So I won’t need to rob a bank…

Good news! I got my first research grant as an assistant professor.  It feels good, like I might have some ideas that could go places. The award comes through the BSOS Dean’s Initiative which provides funding for pilot and start up research to recently hired assistant professors.  The hope is that the newbie prof will use the results, techniques learned, etc. to write larger grants for submission to government funders like NASA, NOAA, and NSF.  However, with sequestration and the Recession who knows how much money will be left for funding scientific research – let alone social science research.

I was nervous.  I’m never quite sure if the crazy thoughts that wake me up at 3am or occupy my mind on the running trail every morning are worth anything.  Monkey on my back, thy name is Self Doubt.  I also submitted a gigundo proposal to NASA’s NSPIRES Terrestrial Ecology program this week, so the relief I felt with the news on the Dean’s Initiative settled me.

So what will I be researching with this pilot funding?  The work builds on my dissertation work in Matutuine District and adds a photovoice component.  I foresee a lot of self-study of visual anthropology over the next few years.  I am looking forward to this.  Finally, I can combine my personal loves of photography, story-telling with my lifelong passion for natural and social science.

I will be working with local residents to build a model of the local socio-ecological system, understand their perspective of how the different parts (plants, animals, human communities, markets, etc.) interact, and what signals they pay attention to anticipate change in the system.  I hope to present on the theoretical background of this project at the AAA meetings in November this year and get some feedback before the fieldwork starts.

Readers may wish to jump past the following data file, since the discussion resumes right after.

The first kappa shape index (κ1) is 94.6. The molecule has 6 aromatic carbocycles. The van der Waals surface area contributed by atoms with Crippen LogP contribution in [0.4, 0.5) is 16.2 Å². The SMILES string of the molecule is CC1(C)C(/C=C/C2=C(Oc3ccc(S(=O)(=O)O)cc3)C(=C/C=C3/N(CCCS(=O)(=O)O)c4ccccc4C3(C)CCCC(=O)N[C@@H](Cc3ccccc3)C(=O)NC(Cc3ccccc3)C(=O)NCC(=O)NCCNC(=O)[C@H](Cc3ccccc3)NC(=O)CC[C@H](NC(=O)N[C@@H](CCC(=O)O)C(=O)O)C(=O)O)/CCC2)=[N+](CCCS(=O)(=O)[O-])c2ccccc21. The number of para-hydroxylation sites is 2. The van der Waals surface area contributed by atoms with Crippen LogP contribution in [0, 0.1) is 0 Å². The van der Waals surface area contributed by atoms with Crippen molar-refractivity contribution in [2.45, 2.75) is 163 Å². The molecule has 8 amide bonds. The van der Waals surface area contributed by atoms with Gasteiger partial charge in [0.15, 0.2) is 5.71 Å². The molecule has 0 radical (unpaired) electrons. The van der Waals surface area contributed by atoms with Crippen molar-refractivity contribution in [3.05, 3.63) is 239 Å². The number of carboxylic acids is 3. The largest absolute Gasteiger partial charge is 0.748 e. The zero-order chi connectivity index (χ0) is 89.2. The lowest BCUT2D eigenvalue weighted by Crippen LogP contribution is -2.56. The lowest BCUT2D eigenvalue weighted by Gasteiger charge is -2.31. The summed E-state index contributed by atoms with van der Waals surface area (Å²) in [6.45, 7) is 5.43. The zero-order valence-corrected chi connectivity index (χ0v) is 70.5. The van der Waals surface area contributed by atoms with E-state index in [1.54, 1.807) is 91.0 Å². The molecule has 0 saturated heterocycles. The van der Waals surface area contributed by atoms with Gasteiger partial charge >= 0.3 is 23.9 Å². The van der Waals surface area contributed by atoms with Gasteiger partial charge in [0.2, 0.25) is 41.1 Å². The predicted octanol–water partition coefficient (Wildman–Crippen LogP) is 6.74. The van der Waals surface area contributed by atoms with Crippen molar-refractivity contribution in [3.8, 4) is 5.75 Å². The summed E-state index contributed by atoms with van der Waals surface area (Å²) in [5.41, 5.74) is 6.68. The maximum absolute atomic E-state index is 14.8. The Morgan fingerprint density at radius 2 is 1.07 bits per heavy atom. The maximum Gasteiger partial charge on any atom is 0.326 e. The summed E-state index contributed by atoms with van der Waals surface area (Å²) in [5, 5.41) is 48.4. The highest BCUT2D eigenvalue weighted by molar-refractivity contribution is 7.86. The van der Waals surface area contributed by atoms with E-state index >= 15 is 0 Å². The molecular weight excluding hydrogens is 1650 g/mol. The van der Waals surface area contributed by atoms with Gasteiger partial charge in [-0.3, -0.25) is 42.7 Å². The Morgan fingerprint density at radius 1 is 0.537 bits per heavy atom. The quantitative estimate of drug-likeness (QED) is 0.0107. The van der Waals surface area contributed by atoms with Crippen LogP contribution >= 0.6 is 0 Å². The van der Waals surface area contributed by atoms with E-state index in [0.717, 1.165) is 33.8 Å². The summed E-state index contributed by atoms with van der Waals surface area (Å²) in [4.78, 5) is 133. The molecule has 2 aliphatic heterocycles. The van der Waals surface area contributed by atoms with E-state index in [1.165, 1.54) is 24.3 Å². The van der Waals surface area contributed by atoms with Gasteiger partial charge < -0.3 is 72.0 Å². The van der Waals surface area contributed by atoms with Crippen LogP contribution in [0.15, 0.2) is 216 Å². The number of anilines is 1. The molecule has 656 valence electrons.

Signals in the Noise: Local Indicators of Change in a Complex Savanna Socio-Ecological System

Local environmental knowledge (LEK) supports household and community-level decision-making about resource use and management during stable periods, and adaptation during uncertain times, when other information is limited and/or non-existent. Socio-ecological system (SES) complexity suggests that LEK users focus their attention on specific indicators to forecast future climate and other environmental changes. LEK of the connections and interactions between various SES socioeconomic and biophysical elements and processes is then drawn on a second time to analyze response risks and make decisions. This local SES model offers opportunities for exploring variation that may be lost in the large, aggregated datasets used for global and regional SES modeling. Considering recent findings that critical thresholds and tipping points in complex systems are often preceded by a slowing of key indicator variables, comparisons of LEK indicators with regional and global indicators may also suggest variables for further analysis. This proposal outlines a pilot project to investigate socio-ecological system (SES) complexity in Matutuíne District, southern Mozambique using local environmental knowledge (LEK). Living in one of the world’s most climate vulnerable countries, residents of Matutuíne District use their LEK daily to navigate the uncertainties of climate, globalization, and conservation policy. Ethnographic, visual, and ecological methods are proposed to build a local model of the savanna SES, explore local indicators of environmental change, including climate, and examine local perceptions of environmental risk and uncertainty, as well as socio-ecological sustainability.

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